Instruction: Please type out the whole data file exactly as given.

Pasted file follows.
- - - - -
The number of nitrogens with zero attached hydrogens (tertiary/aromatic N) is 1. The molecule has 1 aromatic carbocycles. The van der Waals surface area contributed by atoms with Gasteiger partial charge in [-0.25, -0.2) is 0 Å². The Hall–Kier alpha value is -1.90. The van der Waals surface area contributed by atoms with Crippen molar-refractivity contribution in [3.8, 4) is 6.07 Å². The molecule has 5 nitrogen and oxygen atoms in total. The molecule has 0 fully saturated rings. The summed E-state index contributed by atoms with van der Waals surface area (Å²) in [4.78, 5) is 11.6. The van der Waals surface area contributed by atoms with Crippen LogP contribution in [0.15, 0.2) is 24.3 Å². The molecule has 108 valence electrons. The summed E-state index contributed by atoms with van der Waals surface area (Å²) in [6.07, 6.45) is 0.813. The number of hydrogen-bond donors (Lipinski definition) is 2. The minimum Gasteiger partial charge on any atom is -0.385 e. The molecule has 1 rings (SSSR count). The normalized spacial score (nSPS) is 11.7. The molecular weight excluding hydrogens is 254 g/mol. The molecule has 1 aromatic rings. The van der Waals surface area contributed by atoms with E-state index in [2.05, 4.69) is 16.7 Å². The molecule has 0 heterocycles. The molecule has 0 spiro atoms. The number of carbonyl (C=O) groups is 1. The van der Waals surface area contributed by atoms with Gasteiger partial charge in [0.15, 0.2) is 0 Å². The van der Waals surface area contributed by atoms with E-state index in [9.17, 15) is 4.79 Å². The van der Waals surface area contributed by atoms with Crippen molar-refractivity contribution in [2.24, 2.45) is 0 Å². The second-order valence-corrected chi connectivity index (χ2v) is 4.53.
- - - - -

The number of nitrogens with zero attached hydrogens (tertiary/aromatic N) is 1. The molecule has 1 aromatic carbocycles. The van der Waals surface area contributed by atoms with Gasteiger partial charge in [-0.25, -0.2) is 0 Å². The Hall–Kier alpha value is -1.90. The van der Waals surface area contributed by atoms with Crippen molar-refractivity contribution in [3.8, 4) is 6.07 Å². The molecule has 5 nitrogen and oxygen atoms in total. The molecule has 0 fully saturated rings. The summed E-state index contributed by atoms with van der Waals surface area (Å²) in [4.78, 5) is 11.6. The van der Waals surface area contributed by atoms with Crippen LogP contribution in [0.15, 0.2) is 24.3 Å². The molecule has 108 valence electrons. The summed E-state index contributed by atoms with van der Waals surface area (Å²) in [6.07, 6.45) is 0.813. The number of hydrogen-bond donors (Lipinski definition) is 2. The minimum Gasteiger partial charge on any atom is -0.385 e. The molecule has 1 rings (SSSR count). The normalized spacial score (nSPS) is 11.7. The molecular weight excluding hydrogens is 254 g/mol. The molecule has 1 aromatic rings. The van der Waals surface area contributed by atoms with E-state index in [2.05, 4.69) is 16.7 Å². The molecule has 0 heterocycles. The molecule has 0 spiro atoms. The number of carbonyl (C=O) groups is 1. The van der Waals surface area contributed by atoms with Gasteiger partial charge in [0.15, 0.2) is 0 Å². The van der Waals surface area contributed by atoms with E-state index in [9.17, 15) is 4.79 Å². The van der Waals surface area contributed by atoms with Crippen molar-refractivity contribution in [2.24, 2.45) is 0 Å². The second-order valence-corrected chi connectivity index (χ2v) is 4.53.